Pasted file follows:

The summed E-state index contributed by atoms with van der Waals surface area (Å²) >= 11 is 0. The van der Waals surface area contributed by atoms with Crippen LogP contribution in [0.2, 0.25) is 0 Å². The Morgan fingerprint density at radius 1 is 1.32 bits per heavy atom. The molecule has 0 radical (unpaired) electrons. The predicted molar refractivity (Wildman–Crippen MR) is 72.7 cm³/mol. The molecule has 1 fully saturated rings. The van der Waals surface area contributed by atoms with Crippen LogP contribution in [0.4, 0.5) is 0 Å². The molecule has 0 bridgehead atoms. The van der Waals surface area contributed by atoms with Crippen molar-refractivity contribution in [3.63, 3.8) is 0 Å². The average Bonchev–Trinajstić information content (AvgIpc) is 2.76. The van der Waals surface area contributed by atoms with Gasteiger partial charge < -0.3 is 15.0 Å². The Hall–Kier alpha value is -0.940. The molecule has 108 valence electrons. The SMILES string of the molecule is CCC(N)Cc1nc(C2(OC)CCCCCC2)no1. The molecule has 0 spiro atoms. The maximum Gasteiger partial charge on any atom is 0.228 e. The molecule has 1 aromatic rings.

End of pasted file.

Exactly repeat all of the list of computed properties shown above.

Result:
The summed E-state index contributed by atoms with van der Waals surface area (Å²) >= 11 is 0. The van der Waals surface area contributed by atoms with Crippen LogP contribution in [0.2, 0.25) is 0 Å². The Morgan fingerprint density at radius 1 is 1.32 bits per heavy atom. The molecule has 0 radical (unpaired) electrons. The predicted molar refractivity (Wildman–Crippen MR) is 72.7 cm³/mol. The molecule has 1 fully saturated rings. The van der Waals surface area contributed by atoms with Crippen LogP contribution in [0.4, 0.5) is 0 Å². The molecule has 0 bridgehead atoms. The van der Waals surface area contributed by atoms with Crippen molar-refractivity contribution in [3.63, 3.8) is 0 Å². The average Bonchev–Trinajstić information content (AvgIpc) is 2.76. The van der Waals surface area contributed by atoms with Gasteiger partial charge < -0.3 is 15.0 Å². The Hall–Kier alpha value is -0.940. The molecule has 108 valence electrons. The SMILES string of the molecule is CCC(N)Cc1nc(C2(OC)CCCCCC2)no1. The molecule has 0 spiro atoms. The maximum Gasteiger partial charge on any atom is 0.228 e. The molecule has 1 aromatic rings.